Fixing Sagging Middles: Multipurpose Scenes


I hope everyone had a great holiday.  Mine was low key since hubby is still recovering from the knee surgery (doing better now), but nice nonetheless.  I did get a good bit of writing done, I'm up to 10k in Constant Craving, so that makes me happy.  Since it is a slated for category length (55k-60k) this puts me on the brink of starting the middle of the story, which can come with its own challenges.  So, I thought for the next two posts, I would talk about avoiding the dreaded sagging middle.


Most of the time when we come up with a story idea we get a vision of two parts of the story--the beginning and how we want it to end.  What tends to be a bit more fuzzy is all that stuff that happens in between--the meat of the story.  If that middle isn't give proper attention, you'll end up with meandering scenes that drag and sag, feeding filler to your reader instead of a juicy burger.

And keep in mind for you trilogy/series writers out there, this applies to that middle book as well.  I have seen really terrific authors suffer from this.  I love the first book, am chomping at the bit for the next one to come out, then I get it and *yawn* NOTHING really happens, it's just a bridge to the third book (which typically returns to the kickass glory of the first one).  So annoying.

So what are some things you can do to avoid the saggy middle?  Be the Ron Popeil of scenes.  For those of you who have never been caught awake at two in the morning watching infomercials, Ron is the guy famous for inventing and  pitching those As Seen on TV products.  And there are a few things we can learn from him...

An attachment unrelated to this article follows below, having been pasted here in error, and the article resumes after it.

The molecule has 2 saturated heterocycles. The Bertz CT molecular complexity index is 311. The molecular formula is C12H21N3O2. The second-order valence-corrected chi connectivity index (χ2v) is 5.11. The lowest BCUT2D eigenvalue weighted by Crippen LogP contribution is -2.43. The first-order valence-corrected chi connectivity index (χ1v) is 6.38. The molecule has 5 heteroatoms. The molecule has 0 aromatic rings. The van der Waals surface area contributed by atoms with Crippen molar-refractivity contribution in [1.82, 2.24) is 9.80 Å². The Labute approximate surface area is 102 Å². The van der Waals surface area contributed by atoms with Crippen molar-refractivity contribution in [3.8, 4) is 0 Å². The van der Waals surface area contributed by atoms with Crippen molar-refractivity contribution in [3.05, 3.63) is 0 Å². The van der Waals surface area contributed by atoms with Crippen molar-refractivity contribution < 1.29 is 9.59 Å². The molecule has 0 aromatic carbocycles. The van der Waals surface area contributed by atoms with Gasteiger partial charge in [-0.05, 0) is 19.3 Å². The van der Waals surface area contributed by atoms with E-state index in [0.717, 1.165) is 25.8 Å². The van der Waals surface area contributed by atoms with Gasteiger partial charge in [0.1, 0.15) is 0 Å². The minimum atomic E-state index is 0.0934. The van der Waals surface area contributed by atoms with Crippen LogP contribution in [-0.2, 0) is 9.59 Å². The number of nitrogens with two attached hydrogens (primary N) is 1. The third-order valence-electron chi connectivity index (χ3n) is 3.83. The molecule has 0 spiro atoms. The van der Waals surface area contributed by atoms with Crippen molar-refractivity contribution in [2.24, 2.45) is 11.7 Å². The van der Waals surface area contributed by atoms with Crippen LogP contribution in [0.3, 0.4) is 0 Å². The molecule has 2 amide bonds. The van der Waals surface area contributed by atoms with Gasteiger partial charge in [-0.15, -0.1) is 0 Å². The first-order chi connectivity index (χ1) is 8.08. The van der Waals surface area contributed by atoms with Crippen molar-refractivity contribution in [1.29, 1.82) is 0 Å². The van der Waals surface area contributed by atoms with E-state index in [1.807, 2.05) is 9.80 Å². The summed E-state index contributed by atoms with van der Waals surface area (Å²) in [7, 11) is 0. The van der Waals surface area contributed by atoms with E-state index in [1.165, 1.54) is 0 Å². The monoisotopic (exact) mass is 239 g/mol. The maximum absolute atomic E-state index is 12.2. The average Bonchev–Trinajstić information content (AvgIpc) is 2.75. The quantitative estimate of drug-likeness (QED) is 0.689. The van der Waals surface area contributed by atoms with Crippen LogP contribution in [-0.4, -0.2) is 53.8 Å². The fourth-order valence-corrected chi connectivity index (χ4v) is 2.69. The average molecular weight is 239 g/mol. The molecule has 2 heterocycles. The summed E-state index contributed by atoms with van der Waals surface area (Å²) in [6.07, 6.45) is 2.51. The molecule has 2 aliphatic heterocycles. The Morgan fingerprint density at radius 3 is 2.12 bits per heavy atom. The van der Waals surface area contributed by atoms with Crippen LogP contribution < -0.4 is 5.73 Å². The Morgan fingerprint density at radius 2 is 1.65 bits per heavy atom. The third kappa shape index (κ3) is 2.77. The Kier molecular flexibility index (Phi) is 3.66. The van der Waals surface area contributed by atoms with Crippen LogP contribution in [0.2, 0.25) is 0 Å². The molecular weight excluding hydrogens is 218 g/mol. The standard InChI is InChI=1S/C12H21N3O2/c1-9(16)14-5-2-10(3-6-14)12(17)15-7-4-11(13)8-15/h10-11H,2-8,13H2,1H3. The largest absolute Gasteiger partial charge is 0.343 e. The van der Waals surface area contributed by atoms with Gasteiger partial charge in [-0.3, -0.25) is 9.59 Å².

It slices, it dices, it does your freaking laundry!

  • One thing is to make sure that your scenes have more than one purpose.  If you write an entire scene just to show your reader that your MC is daring, your reader will see through that.
  • Use the 1 + 2 formula for purposing a scene:  The purpose that should ALWAYS be present (1) is that the scene moves your plot forward.  Then on top of that, the scene should serve at least two other purposes.  Here are some ideas from author Alicia Rasley:
Develop character.
Show character interaction. 
Explore setting or culture and values.  
Introduce new character or subplot. 
Forward subplot. 
Increase tension and suspense.  
Increase reader identification. 
Anticipate solution to problem. 
Divert attention from solution (but still show it).  
Show how character reacts to events or causes events. 
Show event from new point of view.  
Foreshadow some climactic event.  
Flashback or tell some mysterious past event that has consequences now. 
Reveal something the protagonist has kept hidden.  
Reveal something crucial to protagonist and/or reader.  
Advance or hinder protagonist's "quest".

But wait there's more!

  • Just when your reader things can't get any more complicated for your characters, throw in more conflict.  
  • Every scene should have some type of conflict.  It may be as subtle as a character warring with their internal conflict in their head or as blatant as two characters dueling with swords.  But it must be there.
  • And don't forget that each scene should have it's own beginning, middle, and end.  You should be able to extract any scene in your book, look at it in isolation and be able to identify the players and the conflict in that particular scene.

And your reader gets all that for only $19.99!  Sorry, that has nothing to do with anything, just wanted to say it.  :)  Alright, I'll cover more tomorrow, but hopefully that gets your gears turning a bit.


Have you struggled with keeping your middle tight?  If so, what have you done to get that sucker into shape?  Have you read books where the middle or a book in the series sags? 

**Today's Theme Song**
"The Middle" - Jimmy Eats World
(player in sidebar, take a listen)